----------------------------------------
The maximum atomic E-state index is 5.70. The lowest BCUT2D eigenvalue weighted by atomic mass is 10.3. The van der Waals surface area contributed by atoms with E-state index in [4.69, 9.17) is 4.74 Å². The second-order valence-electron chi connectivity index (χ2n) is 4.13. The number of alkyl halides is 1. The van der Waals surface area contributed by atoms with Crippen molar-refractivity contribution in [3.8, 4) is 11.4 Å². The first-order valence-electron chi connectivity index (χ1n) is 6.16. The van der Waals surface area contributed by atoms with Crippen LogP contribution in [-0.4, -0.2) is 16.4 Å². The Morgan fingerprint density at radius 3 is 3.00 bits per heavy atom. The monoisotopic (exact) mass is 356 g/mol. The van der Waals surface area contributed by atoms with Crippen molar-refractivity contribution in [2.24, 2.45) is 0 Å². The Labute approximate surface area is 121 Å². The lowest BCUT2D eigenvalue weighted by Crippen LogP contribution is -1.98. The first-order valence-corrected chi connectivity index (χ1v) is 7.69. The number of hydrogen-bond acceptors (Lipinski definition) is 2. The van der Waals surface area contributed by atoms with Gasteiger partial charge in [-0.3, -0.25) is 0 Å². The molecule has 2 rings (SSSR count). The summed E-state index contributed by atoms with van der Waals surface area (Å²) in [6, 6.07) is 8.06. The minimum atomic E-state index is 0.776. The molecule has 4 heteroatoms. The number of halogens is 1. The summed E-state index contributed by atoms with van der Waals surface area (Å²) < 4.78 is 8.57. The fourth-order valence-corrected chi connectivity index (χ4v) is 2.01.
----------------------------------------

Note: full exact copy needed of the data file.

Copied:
The maximum atomic E-state index is 5.70. The lowest BCUT2D eigenvalue weighted by atomic mass is 10.3. The van der Waals surface area contributed by atoms with E-state index in [4.69, 9.17) is 4.74 Å². The second-order valence-electron chi connectivity index (χ2n) is 4.13. The number of alkyl halides is 1. The van der Waals surface area contributed by atoms with Crippen molar-refractivity contribution in [3.8, 4) is 11.4 Å². The first-order valence-electron chi connectivity index (χ1n) is 6.16. The van der Waals surface area contributed by atoms with Crippen LogP contribution in [-0.4, -0.2) is 16.4 Å². The Morgan fingerprint density at radius 3 is 3.00 bits per heavy atom. The monoisotopic (exact) mass is 356 g/mol. The van der Waals surface area contributed by atoms with Crippen molar-refractivity contribution in [2.24, 2.45) is 0 Å². The Labute approximate surface area is 121 Å². The lowest BCUT2D eigenvalue weighted by Crippen LogP contribution is -1.98. The first-order valence-corrected chi connectivity index (χ1v) is 7.69. The number of hydrogen-bond acceptors (Lipinski definition) is 2. The van der Waals surface area contributed by atoms with Gasteiger partial charge in [-0.3, -0.25) is 0 Å². The molecule has 2 rings (SSSR count). The summed E-state index contributed by atoms with van der Waals surface area (Å²) in [6, 6.07) is 8.06. The minimum atomic E-state index is 0.776. The molecule has 4 heteroatoms. The number of halogens is 1. The summed E-state index contributed by atoms with van der Waals surface area (Å²) < 4.78 is 8.57. The fourth-order valence-corrected chi connectivity index (χ4v) is 2.01.